February ransomware attacks hit major enterprises
Enterprises, colleges and municipalities in the U.S. continued to be hit by ransomware as publicly reported attacks for February piled up.
Following a month where attacks on municipalities impacted millions across the U.S., February saw more of an impact on the private sector.
In January, SearchSecurity reviewed ransomware incidents like the one that brought down the Bernalillo County systems for weeks to start off the new year. This month, it examines the large-scale businesses that suffered data breaches from ransomware as well as the schools across the U.S. hit by threat actors.
In February, there were 26 publicly reported ransomware attacks against businesses and public entities within the United States. The victims have included one of the world's largest chipmakers, a professional football team, a cookware titan and more than 10,000 college students across the country.
The most recent of these major attacks on private companies came on Feb. 23 against chipmaker Nvidia. While the attack, first reported by the Telegraph, was initially unconfirmed, Nvidia this week issued a statement acknowledging it had suffered a cyber attack. Nvidia said no ransomware was deployed, but threat actors stole proprietary product data and employee credentials and started leaking them online.
The ransomware group that claimed responsibility for the attack, known as Lapsus$, also demanded a ransom from the company and threatened to release an apparent 1 TB of data that was stolen in the breach.
Nvidia was not the only big name in the private sector to be hit by ransomware in February. On the day of the Super Bowl, Feb. 13, the San Francisco 49ers announced that they had been the victims of a ransomware attack.
The team admitted to this "network security incident," and it was also confirmed by the BlackByte ransomware gang, who claimed to have initiated the attack, posting alleged team documents and financial data on the dark web.
While the team has not specified what kind of financial information may have been compromised by the threat actors, the 49ers did tell CNN in a statement that the breach was contained to the team's corporate network and was not a threat to any ticketholders or stadium employees.
This ransomware attack on the 49ers was the first reported data breach against a major American sports team since threat actors reportedly attempted to execute ransomware within the network of the Houston Rockets last spring.
Outside of the realm of sports, one of the largest companies to report a ransomware attack in February was Meyer Corporation, one of the largest distributors of cookware in the world.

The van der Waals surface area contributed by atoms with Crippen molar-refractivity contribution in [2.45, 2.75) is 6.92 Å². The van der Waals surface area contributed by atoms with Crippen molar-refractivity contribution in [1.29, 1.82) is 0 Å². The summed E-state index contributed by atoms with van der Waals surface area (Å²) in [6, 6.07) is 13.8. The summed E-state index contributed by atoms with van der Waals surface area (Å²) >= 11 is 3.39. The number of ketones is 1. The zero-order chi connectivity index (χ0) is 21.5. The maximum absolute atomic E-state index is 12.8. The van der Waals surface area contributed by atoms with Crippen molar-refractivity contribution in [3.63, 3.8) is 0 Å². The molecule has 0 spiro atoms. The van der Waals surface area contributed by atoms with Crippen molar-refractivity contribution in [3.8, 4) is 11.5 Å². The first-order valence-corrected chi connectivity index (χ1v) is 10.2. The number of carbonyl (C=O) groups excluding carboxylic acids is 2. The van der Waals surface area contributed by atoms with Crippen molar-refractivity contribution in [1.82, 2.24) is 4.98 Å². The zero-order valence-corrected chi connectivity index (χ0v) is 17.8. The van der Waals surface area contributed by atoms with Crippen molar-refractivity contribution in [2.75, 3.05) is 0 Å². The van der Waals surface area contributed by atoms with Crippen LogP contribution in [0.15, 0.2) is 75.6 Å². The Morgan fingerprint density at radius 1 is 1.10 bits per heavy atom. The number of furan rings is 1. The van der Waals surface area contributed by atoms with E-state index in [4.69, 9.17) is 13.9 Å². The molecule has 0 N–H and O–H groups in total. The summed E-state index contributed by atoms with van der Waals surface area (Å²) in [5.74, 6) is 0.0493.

Employees were notified of the attack in February, after the breach that happened in October reportedly left over 2,500 potential victims and potentially compromised personal information such as Social Security numbers and driver's license numbers. The Conti ransomware group claimed the attack and reportedly leaked a small amount of the stolen data onto the dark web as evidence.
It was not just private companies that were impacted by ransomware attacks last month. The trend of attacks on municipalities and public education within the United States has carried over from January.
Two public colleges reported ransomware attacks on their systems during the past month. Ohlone Community College in Fremont, Calif., and Centralia College in Centralia, Wash., had either systems shut down as a result of the breach or had data stolen in the attack.
Centralia College's attack took down the Wi-Fi on its campus as well as the ability to receive emails from "outside senders," according to a statement to local news outlet The Chronicle.
In a notice posted on the school website, Ohlone said that "on Jan. 20, 2022, Ohlone Community College District experienced a network disruption that impacted our ability to access certain files on our network." The school then noted that it would be notifying individuals who may have had information compromised in the breach. While it did not provide specifics on their website, Ohlone said that information may have include Social Security numbers, medical information and financial account numbers.
In addition, private college the University of Detroit Mercy also suffered a ransomware attack, which reportedly occurred on Feb. 4. The school said there was a breach of its network but has yet to announce what, if any, systems are down as a result or what information may have been compromised by the ransomware.
Similar to January, February also saw ransomware attacks against local governments in the U.S. While no attacks were of the same scale as the one that hit Bernalillo County in New Mexico, at least one incident was reported that hampered public services at a local level.
The city of Quincy, Mass., suffered network disruptions as a result of a ransomware attack at the beginning of the month, according to the Quincy Sun. The attack impacted internal city servers, including one belonging to the city's police department. No information appears to have been compromised yet, even though a reported ransom has been demanded in exchange for stolen data.